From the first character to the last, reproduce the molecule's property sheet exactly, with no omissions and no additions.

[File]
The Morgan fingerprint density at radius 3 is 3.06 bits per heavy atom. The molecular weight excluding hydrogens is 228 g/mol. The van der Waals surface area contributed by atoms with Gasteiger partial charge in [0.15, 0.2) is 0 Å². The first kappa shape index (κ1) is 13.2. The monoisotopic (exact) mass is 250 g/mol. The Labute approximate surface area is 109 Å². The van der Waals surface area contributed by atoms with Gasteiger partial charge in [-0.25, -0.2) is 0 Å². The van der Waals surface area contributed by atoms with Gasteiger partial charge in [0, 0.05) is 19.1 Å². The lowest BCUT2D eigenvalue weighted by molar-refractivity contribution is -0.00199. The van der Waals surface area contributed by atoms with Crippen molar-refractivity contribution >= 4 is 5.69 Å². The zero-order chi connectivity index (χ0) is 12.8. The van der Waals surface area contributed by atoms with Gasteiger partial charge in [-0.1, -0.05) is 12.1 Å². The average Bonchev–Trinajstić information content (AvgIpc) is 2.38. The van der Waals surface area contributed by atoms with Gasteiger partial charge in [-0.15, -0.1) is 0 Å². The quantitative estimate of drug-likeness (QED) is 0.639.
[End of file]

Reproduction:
The Morgan fingerprint density at radius 3 is 3.06 bits per heavy atom. The molecular weight excluding hydrogens is 228 g/mol. The van der Waals surface area contributed by atoms with Gasteiger partial charge in [0.15, 0.2) is 0 Å². The first kappa shape index (κ1) is 13.2. The monoisotopic (exact) mass is 250 g/mol. The Labute approximate surface area is 109 Å². The van der Waals surface area contributed by atoms with Gasteiger partial charge in [-0.25, -0.2) is 0 Å². The van der Waals surface area contributed by atoms with Gasteiger partial charge in [0, 0.05) is 19.1 Å². The lowest BCUT2D eigenvalue weighted by molar-refractivity contribution is -0.00199. The van der Waals surface area contributed by atoms with Crippen molar-refractivity contribution >= 4 is 5.69 Å². The zero-order chi connectivity index (χ0) is 12.8. The van der Waals surface area contributed by atoms with Gasteiger partial charge in [-0.1, -0.05) is 12.1 Å². The average Bonchev–Trinajstić information content (AvgIpc) is 2.38. The van der Waals surface area contributed by atoms with Gasteiger partial charge in [-0.15, -0.1) is 0 Å². The quantitative estimate of drug-likeness (QED) is 0.639.